D.C. housing lagging behind other markets: It’s a good thing

WASHINGTON — The monthly S&P/Case-Shiller Home Price Index continues to show home values in the D.C. market are rising more slowly than most other big cities, but that could be interpreted as a sign of a healthy local market.

S&P says the median price of a home in the 20 largest cities in November was up 5.8 percent from a year earlier, the biggest annual gain since July 2014. In D.C., the annual gain as of November was 2.13 percent.

“Modest price growth in the Washington metro is actually a good sign that the housing market is in balance, as 2.13 percent price growth year-over-year isn’t much higher than inflation,” Trulia Inc. Chief Economist Ralph McLaughlin tells WTOP. “In addition, job growth in Washington has been on par with national job growth, growing roughly 2.1 percent year-over-year.”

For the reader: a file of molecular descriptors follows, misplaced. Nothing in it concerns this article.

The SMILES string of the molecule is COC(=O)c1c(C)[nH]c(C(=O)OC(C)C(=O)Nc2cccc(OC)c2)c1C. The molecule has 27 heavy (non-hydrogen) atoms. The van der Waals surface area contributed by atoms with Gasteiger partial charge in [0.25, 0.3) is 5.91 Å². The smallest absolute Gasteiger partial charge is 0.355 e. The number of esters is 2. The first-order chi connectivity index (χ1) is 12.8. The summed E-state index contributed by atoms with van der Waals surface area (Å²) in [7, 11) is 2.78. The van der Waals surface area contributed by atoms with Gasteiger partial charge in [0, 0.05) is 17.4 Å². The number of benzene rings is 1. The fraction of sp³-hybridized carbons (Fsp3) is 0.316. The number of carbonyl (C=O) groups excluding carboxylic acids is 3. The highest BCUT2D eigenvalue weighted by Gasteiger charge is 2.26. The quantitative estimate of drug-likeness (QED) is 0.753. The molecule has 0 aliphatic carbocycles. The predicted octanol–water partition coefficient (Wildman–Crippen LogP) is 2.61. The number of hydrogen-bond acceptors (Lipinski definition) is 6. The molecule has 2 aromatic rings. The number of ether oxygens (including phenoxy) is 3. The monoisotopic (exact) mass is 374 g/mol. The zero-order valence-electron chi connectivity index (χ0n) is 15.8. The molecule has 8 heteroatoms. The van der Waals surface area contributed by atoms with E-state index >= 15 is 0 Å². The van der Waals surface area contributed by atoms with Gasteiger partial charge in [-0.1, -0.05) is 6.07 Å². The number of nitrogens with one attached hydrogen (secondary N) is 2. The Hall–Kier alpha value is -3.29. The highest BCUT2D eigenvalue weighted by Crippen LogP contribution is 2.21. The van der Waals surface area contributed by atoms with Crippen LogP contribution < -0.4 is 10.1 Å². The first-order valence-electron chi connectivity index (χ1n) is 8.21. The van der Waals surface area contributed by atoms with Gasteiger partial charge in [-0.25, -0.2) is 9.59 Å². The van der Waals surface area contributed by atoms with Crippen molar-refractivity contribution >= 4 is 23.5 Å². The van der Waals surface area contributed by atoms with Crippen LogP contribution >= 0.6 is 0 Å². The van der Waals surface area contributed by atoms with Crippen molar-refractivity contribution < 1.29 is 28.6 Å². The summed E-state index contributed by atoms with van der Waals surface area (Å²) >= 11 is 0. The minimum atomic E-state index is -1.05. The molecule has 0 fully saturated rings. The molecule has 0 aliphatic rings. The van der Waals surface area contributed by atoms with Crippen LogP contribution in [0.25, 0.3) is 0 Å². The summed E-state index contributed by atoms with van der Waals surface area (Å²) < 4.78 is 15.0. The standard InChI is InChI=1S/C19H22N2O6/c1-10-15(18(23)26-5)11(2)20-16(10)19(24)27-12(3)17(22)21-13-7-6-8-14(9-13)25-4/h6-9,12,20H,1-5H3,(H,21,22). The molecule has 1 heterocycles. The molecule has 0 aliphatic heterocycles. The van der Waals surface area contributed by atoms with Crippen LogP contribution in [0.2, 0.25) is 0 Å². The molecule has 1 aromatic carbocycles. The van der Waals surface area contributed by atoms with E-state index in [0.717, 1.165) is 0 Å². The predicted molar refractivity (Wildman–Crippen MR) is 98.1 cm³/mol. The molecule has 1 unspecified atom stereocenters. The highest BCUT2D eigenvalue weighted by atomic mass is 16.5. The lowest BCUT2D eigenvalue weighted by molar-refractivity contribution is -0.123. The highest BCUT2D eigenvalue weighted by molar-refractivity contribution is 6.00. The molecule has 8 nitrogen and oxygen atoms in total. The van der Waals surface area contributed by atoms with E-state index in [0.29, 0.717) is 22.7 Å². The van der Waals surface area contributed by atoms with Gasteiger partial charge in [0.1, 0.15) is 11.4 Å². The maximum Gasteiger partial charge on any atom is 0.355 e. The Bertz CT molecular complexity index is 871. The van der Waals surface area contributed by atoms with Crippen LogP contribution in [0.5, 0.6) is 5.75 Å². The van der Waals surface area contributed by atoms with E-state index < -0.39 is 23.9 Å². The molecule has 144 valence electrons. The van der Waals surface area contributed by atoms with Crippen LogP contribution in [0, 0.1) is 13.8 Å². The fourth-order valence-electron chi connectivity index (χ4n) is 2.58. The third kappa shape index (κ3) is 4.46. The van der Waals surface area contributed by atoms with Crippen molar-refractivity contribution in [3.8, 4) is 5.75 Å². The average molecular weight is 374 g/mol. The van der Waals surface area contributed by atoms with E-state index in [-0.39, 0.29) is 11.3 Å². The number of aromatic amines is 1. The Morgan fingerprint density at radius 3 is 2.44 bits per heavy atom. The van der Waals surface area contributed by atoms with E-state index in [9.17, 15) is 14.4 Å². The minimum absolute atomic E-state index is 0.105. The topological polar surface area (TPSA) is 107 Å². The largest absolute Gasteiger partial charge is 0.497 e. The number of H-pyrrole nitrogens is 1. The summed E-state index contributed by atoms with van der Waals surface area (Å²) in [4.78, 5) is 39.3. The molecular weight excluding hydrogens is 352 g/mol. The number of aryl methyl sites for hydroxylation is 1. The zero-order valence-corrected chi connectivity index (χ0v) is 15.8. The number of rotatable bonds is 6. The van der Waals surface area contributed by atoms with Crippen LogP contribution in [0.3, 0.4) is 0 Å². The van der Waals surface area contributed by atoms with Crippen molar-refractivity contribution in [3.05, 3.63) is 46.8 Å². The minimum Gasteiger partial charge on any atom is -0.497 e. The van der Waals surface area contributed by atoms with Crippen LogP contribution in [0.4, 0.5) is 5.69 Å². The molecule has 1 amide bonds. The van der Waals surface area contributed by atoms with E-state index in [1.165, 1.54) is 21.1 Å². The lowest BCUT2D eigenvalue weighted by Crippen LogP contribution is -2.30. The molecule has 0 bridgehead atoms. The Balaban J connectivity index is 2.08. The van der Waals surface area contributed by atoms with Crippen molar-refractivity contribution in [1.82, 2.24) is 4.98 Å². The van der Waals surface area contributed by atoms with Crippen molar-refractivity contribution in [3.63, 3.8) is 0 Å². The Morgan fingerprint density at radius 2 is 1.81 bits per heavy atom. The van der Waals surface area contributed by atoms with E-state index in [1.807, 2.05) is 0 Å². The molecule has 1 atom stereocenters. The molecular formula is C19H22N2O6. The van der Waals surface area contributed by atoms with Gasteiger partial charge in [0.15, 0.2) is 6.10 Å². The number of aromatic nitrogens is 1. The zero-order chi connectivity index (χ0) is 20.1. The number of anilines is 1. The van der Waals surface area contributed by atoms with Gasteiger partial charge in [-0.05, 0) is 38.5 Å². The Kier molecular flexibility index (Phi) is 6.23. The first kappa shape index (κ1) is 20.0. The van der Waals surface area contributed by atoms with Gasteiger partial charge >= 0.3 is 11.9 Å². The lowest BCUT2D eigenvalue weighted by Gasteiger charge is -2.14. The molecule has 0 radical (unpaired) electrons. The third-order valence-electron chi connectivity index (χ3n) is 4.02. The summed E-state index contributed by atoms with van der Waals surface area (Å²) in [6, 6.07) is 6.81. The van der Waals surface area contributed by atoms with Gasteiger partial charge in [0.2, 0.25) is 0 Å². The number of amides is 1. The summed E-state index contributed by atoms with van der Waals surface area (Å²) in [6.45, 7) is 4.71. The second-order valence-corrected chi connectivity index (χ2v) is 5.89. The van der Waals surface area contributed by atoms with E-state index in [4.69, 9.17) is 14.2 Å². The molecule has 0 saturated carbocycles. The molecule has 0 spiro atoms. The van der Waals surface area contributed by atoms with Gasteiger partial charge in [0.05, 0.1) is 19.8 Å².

San Francisco, Denver and Portland continue to lead the nation in home price appreciation. Prices in those three cities in November were all up about 11 percent from a year earlier.

Among the 20 largest cities, only Chicago had a smaller annual increase in home prices than D.C., up 1.97 percent from a year earlier.

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Jeff Clabaugh

Jeff Clabaugh has spent 20 years covering the Washington region's economy and financial markets for WTOP as part of a partnership with the Washington Business Journal, and officially joined the WTOP newsroom staff in January 2016.

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